• Impact and effectiveness: How do we determine whether the methods really work in messy and diverse practice, and not just in simple situations? How do you generalise lessons from interventions in complex systems? What are the stimulating and hindering factors that determine whether value actually arises in co-design and participation processes? Can causal connections be found between approach and success / failure?

  • Perspectives and assumptions: How do we make explicit whether and how the transition is viewed from various complementary perspectives (social, economic, technical and institutional, for example experience and business perspective)? How can methods be linked so that integration takes place, as current methods often focus on a single dimension? What are the (normative) assumptions and objectives in processes of participation and co-creation and how do they influence the interpretation of the processes? Which contextual factors such as culture, degree to which knowledge is implicit, future orientation, etc. influence the co-creation process?

  • Various scales and structures: What is the effect of interventions on a small and large scale, and in the short and long term? How do we deal with different time-space scales (for example, shifting societal challenges from national to local politics has disadvantages, but also opens up new possibilities)? What is the role of politics and power? How can participation be anchored in institutional and other relevant structures?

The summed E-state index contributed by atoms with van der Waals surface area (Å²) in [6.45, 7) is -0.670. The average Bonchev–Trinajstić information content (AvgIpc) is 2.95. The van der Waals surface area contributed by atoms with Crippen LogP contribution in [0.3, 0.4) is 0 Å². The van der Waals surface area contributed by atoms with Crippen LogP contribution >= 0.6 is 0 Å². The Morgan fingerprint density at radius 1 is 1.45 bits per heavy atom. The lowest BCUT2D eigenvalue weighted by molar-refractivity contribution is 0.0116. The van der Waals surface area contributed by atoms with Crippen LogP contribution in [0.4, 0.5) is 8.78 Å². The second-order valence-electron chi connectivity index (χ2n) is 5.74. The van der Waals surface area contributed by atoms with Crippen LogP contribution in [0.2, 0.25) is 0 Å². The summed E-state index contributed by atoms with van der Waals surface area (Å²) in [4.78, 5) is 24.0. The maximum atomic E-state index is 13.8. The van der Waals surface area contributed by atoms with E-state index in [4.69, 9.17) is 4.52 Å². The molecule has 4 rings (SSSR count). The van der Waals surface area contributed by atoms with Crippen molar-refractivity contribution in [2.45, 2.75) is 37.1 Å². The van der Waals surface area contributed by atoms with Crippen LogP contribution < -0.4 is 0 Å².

Need in the future for ... As mentioned, many methods already exist for the various aspects that are important in this category, including to identify actors, to identify conflicts and to work with a group of complementary stakeholders . That is why there is a particular need for integration and connections between all the different approaches and for 'meta' methods, so that we gain tools and insight into:

  • When and in what form co-creation or participation (g) is a useful approach,

  • which combinations of methods to choose for which context (e.g. based on of proven impact in previous applications),

  • how to adapt various methods to the specific context in which they are used,

  • how we ensure that the outcomes are distributed as well and fairly as possible among all stakeholders, including those indirectly involved, disadvantaged parties or potential stakeholders who are unable or unwilling to participate.

In addition, there is a need to explore and develop the craft of co-creation and participation. The same method can work out in completely different ways, depending on the people involved and the context, which requires (learning) specific competences to make these types of processes run successfully. Finally, most knowledge and most methods are applicable to processes of relatively short duration. Societal transitions, however, require patience. There is therefore a need for methods that support longitudinal participation development processes.